Archive for June 2nd, 2005


I suppose most people who might be reading this blog are at least peripherally aware of the recent and continuing furor occasioned by the departure of Fr. Thomas Reese, S.J., as editor of America. It is widely believed that Fr. Reese was forced by the Vatican to resign. Those who lean toward what I’m going to call, with all due recognition of the inadequacy of labels, the ecclesial left are outraged: this protest from Commonweal is representative. Many on the ecclesial right are pleased.

And that’s about all I know, or care to know. If Fr. Reese has been done an injustice, it’s regrettable, perhaps deplorable, but I don’t have the information needed to make that judgment.

So why am I talking about this episode at all? Because it made me ask myself why I have so very little interest in either America or Commonweal. And when I did that the answer came back immediately: because they are boring.

And then I asked myself what makes them boring.They are both thoughtful, well-written, and well-produced. Perhaps I’m just too stupid and boorish to appreciate them, but for the sake of discussion I’ll disregard that possibility.

There was a time when I would have written them off, or at least been suspicious of them, as being unorthodox, without being quite sure wherein lay their unorthodoxy. But I don’t think that’s really fair in general, and in any case (a) I think the seriously unorthodox are losing the battle for the Church and (b) over the years I’ve grown tired, even sick, of constantly being on the lookout for heresy. Let Rome worry about it.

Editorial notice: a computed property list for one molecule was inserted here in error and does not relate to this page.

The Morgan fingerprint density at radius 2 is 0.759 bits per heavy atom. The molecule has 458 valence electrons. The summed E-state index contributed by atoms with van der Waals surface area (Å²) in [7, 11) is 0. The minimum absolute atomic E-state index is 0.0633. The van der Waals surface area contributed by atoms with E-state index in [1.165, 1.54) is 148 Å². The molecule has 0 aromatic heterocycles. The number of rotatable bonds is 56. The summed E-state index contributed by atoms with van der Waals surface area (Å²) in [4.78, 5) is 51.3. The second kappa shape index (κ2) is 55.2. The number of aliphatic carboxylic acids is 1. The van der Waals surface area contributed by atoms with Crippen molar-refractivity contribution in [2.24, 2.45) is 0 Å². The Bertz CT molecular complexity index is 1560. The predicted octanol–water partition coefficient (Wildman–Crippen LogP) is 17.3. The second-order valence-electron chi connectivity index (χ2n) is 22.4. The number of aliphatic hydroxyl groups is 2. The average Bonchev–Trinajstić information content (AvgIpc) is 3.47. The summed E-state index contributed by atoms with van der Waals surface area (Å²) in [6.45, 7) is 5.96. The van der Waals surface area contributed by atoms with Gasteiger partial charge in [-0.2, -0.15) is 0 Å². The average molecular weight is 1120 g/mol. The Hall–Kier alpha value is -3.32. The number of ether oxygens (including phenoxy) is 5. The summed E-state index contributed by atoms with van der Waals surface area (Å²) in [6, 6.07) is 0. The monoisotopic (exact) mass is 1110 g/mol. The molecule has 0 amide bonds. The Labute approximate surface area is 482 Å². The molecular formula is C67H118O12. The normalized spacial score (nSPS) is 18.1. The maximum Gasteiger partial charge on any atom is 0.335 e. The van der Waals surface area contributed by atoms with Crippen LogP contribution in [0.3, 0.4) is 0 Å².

At any rate I doubt that many, if any, editors and writers of these magazines would deny the Creed. And yet I do have a sense that they are somehow of a different party from me. The death of John Paul II and the election of Benedict XVI have clarified the situation. These two men represent for me a vision of Christianity that is animated, colorful, passionate, mystical, profound…I could go on that way but you get the idea.

The party which tends to dominate the two magazines is at best unenthusiastic about the two popes.One can’t avoid the feeling that they are pulling in a different direction. The Commonweal article referenced above expresses fear that "the zeal with which then-Cardinal Ratzinger harried theologians while head of the CDF will continue during his papacy." From what I have seen of America over the years it can hardly said to have been enthusiastic about John Paul II. And so on.

It’s not so much that I think these magazines are consistently wrong, it’s that their brand of Christianity strikes me as bland, colorless, and mundane. Boring, in other words.Theirs is not a voice I find of much interest, much less want to follow. I feel that in doing so I would be resigning myself to something much less than what I really want, the ecstacy of seeing God face-to-face.

The offer of that promise to the whole human race, and the possibility of its being refused, is the great drama that seems to animate Benedict as it did John Paul. What could be more intriguing and attractive? Say what you will, brothers and sisters, about the evil of our times, but we must count ourselves blessed to live in the days of these two wise and holy fathers.

Maclin Horton

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